Plan for Survival: Teagasc Advises Dairy Farmers

IRELAND - Dairy farmers are facing a dramatic decline in milk price in 2009, and ‘cut spending’ is the message from Teagasc dairy experts to milk producers with a high cost structure.
calendar icon 16 February 2009
clock icon 2 minute read

This spring, the projected milk price could equal or exceed milk production costs on many farms. Teagasc advice is to develop a financial plan now that establishes gross output, determines the income required by the farm family to live for the year and ascertains debt repayments. The remaining balance is what is available to meet milk production costs in the current year.

“Our research programme at Moorepark is focused on developing low cost robust milk production systems”, according to Padraig French, Teagasc dairy researcher, Moorepark. “This is not the year to worry about filling quota, fill it only if it pays to do so. For some producers their cost structure is such that it may not be economic to fill quota. Postpone all non-essential costs this season and examine every cost ruthlessly. Prepare a financial budget and stick to it”, he concluded.

“Cut spending - some production costs, particularly variable costs, can be reduced quickly while others will take longer to decrease. Feed, fertilizer and contractor costs account for almost three-quarters of the total variable costs on the typical farm”, said George Ramsbottom, Teagasc dairy specialist. He said: “Put milking cows to grass immediately and reduce or eliminate concentrates. In difficult grazing conditions, three-hour on–off grazing can be used. All the protein the herd needs is in the grass. Grass increases milk protein percentage, increasing milk value by up to 3 cent per litre while reducing feed costs. Less silage is required and in turn contractor costs are lowered.”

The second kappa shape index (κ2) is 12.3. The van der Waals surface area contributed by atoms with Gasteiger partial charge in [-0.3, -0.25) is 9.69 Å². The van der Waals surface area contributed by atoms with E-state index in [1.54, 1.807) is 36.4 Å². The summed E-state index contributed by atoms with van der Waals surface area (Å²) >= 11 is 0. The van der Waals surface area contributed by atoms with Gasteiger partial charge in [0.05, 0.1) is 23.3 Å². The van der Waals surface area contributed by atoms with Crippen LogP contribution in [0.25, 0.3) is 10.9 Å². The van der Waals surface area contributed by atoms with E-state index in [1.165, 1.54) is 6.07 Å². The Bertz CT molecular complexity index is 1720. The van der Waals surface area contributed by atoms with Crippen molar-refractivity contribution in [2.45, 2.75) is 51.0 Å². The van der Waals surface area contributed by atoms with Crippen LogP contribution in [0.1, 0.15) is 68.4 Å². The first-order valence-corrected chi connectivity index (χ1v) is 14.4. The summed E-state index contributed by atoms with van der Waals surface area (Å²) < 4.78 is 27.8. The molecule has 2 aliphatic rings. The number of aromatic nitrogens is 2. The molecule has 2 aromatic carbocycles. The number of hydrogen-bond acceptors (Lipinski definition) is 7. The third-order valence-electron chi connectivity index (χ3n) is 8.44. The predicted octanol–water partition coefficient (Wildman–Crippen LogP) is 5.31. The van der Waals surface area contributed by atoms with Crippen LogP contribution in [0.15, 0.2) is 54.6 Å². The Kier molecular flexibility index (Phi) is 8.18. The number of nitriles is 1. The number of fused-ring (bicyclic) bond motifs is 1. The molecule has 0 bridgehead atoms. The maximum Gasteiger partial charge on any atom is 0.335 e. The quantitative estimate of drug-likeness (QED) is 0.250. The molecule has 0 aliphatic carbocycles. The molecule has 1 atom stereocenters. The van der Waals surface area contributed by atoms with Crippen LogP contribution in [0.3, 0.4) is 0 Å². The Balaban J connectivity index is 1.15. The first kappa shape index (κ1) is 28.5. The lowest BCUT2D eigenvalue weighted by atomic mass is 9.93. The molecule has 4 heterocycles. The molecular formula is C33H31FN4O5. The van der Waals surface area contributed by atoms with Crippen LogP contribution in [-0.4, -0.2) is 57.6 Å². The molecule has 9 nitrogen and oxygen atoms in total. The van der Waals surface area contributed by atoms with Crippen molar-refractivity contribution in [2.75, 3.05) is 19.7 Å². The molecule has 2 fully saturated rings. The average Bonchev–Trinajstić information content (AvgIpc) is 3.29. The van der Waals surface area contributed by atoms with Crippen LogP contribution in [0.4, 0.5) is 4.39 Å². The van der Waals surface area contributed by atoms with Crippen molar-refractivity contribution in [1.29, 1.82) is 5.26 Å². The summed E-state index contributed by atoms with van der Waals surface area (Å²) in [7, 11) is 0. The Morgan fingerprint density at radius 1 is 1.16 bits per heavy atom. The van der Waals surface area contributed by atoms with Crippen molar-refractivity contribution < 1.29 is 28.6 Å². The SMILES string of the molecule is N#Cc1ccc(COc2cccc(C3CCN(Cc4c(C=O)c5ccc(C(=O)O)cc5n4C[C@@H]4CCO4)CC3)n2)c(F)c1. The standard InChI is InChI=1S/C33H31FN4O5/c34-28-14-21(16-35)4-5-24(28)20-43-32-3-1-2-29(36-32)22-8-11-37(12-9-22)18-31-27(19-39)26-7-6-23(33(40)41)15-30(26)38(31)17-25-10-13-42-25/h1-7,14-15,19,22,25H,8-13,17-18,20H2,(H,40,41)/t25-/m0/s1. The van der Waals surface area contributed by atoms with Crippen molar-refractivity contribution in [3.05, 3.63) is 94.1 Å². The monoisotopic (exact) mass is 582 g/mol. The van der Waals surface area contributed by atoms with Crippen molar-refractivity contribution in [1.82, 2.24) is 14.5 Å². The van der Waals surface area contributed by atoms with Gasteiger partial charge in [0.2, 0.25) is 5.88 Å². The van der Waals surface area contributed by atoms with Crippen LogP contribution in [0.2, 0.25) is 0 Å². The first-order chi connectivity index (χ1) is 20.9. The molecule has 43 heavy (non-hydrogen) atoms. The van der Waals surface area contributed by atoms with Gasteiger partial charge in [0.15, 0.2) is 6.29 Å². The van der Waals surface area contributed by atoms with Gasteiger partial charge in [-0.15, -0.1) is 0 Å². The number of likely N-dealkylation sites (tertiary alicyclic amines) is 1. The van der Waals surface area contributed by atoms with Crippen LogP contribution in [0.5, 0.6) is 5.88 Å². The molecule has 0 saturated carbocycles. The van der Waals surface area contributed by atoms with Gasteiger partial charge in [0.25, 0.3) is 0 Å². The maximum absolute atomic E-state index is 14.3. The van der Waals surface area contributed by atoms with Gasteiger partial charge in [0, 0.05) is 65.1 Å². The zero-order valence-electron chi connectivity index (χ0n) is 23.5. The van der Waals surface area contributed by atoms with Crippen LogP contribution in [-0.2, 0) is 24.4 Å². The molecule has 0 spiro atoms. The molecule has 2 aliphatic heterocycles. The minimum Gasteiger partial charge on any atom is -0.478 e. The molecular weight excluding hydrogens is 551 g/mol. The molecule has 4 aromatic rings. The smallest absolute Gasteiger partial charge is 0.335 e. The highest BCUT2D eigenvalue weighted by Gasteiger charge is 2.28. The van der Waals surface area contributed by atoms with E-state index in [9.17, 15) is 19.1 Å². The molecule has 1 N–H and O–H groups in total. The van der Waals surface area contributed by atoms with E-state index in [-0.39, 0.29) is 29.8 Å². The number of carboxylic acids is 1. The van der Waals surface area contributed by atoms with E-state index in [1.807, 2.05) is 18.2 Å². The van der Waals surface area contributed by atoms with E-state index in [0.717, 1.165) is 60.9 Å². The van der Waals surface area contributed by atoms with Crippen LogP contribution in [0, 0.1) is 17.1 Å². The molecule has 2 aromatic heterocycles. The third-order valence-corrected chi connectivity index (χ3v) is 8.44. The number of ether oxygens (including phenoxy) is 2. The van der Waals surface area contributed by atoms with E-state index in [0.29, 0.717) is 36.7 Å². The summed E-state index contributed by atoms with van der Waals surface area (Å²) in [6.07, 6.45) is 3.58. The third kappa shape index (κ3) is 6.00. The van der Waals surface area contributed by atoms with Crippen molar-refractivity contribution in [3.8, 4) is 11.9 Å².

He continued: “Only apply enough Nitrogen to match your stocking rate. Teagasc recommends that only 28 kilos of Nitrogen per hectare are applied in February with a maximum of 49 kilos per hectare applied in mid-March at 2.5 cows per hectare. Research shows that you can substitute fertilizer N with light dressings of slurry on half of the grazing area this spring, further reducing fertilizer costs. Contact Teagasc for fertilizer recommendations targeted to match your own stocking rate.”

Changes in EU milk price support mechanisms and a global decline in demand for dairy produce, which is being exacerbated by the worldwide credit crunch, are blamed for this unprecedented decline. Increased price volatility is now a fact of life in the agricultural sector.

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